According to Shareholder Kriete, Shareholders were at first reluctant to consider Brightstar as an acquirer because Brightstar's focus was seen as consumer- and retail-oriented, and Brightstar did not have access to the channel that OTBT required to scale the business. ( Id. ¶ 10; R. 146, Def.'s Rule 56.1 Resp. ¶ 19.) Shareholder Kriete expressed these concerns to Stokes at an initial dinner meeting, and Stokes told Kriete about Brightstar's existing joint venture with Tech Data in Europe. (R. 146, Def.'s Rule 56.1 Resp. ¶ ¶ 19, 21.) Tech Data did business in the IT channel, like OTBT, and so the possibility of a joint venture between Brightstar and Tech Data, which would include the acquisition of OTBT, was discussed. (R. 151, Pl.'s Rule 56.1 Resp. ¶ 10.) Tech Data had access to the kinds of customers OTBT targeted, while Brightstar had access to a mobility product and a distribution infrastructure that Tech Data did not have; neither had a software platform or the carrier contracts necessary to sell activated mobile devices to enterprise customers in the IT channel in the United States. ( Id. ¶ 11.) Shareholder Kriete believed a joint venture involving OTBT could potentially augment the existing relationship between Brightstar and Tech Data by providing access to business opportunities in the United States that Brightstar did not then have, namely selling to resellers in the IT channel. ( Id. ¶ 13.) This led Shareholders to conclude that an acquisition deal that included a partnership between Brightstar and Tech Data might be a good fit. ( Id. ¶ 11.)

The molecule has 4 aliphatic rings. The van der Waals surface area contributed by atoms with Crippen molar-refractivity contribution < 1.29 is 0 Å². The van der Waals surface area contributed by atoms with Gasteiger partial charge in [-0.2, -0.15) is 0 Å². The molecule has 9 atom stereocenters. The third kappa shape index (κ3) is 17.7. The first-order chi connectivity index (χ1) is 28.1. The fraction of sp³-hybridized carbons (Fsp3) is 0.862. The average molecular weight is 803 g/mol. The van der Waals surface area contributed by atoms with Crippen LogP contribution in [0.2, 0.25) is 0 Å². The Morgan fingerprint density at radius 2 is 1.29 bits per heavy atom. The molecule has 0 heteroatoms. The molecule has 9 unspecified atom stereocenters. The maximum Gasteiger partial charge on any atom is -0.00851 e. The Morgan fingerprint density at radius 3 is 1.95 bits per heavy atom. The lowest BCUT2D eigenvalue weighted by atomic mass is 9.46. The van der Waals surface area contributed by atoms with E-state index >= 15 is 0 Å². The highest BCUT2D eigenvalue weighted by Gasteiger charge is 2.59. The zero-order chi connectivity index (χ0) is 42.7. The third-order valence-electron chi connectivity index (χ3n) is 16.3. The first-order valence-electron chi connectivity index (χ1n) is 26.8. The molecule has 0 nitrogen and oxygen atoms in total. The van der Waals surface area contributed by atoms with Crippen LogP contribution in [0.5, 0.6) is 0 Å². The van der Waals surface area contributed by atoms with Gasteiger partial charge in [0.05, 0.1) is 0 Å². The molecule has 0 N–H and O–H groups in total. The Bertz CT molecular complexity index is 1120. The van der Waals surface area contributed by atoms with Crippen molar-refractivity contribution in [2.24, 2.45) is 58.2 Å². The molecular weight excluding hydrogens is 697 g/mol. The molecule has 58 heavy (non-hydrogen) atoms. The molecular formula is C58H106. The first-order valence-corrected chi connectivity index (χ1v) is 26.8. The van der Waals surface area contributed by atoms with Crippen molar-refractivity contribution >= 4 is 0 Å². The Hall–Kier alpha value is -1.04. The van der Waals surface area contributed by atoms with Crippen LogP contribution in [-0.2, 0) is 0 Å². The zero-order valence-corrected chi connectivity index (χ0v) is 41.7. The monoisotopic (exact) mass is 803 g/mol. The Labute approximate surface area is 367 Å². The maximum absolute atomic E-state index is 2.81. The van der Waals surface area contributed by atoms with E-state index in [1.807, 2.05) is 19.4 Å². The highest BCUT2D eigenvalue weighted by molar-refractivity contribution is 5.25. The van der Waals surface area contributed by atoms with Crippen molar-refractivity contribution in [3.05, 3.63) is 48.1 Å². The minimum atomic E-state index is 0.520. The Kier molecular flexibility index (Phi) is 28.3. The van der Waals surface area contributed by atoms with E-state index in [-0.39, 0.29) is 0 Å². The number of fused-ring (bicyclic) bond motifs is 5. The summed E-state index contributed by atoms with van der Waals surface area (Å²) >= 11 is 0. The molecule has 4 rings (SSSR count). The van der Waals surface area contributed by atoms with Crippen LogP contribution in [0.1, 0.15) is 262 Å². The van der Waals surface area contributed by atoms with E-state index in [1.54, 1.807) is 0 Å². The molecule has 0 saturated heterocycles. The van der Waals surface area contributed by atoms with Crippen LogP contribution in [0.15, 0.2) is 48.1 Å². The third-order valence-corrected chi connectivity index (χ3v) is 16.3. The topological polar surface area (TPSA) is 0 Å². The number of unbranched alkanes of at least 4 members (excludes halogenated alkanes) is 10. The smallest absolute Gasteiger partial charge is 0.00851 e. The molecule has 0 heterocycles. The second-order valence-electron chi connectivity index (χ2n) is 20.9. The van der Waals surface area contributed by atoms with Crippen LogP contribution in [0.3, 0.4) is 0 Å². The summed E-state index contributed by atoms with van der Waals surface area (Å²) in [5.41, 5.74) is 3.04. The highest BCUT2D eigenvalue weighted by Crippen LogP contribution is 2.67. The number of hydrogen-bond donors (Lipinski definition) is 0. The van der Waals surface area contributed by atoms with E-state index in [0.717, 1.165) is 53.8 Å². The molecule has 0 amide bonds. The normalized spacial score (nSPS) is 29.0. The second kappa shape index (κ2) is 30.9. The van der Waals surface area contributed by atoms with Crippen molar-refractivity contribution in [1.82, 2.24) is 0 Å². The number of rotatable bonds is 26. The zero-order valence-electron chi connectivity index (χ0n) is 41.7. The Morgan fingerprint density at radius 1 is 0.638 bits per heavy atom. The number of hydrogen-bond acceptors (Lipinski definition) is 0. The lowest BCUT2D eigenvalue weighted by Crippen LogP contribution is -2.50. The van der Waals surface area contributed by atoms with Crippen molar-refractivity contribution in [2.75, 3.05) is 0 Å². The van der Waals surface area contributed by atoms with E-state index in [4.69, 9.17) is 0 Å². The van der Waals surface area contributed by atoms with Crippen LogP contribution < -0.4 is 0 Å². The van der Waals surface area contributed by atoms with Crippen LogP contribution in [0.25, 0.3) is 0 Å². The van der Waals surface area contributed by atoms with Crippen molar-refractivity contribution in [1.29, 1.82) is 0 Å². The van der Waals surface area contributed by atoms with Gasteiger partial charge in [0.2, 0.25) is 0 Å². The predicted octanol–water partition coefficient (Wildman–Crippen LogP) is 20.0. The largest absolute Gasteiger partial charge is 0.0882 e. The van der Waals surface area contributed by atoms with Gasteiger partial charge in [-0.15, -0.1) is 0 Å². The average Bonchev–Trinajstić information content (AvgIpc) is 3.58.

III. SPA Negotiations and the Earn-Out Provision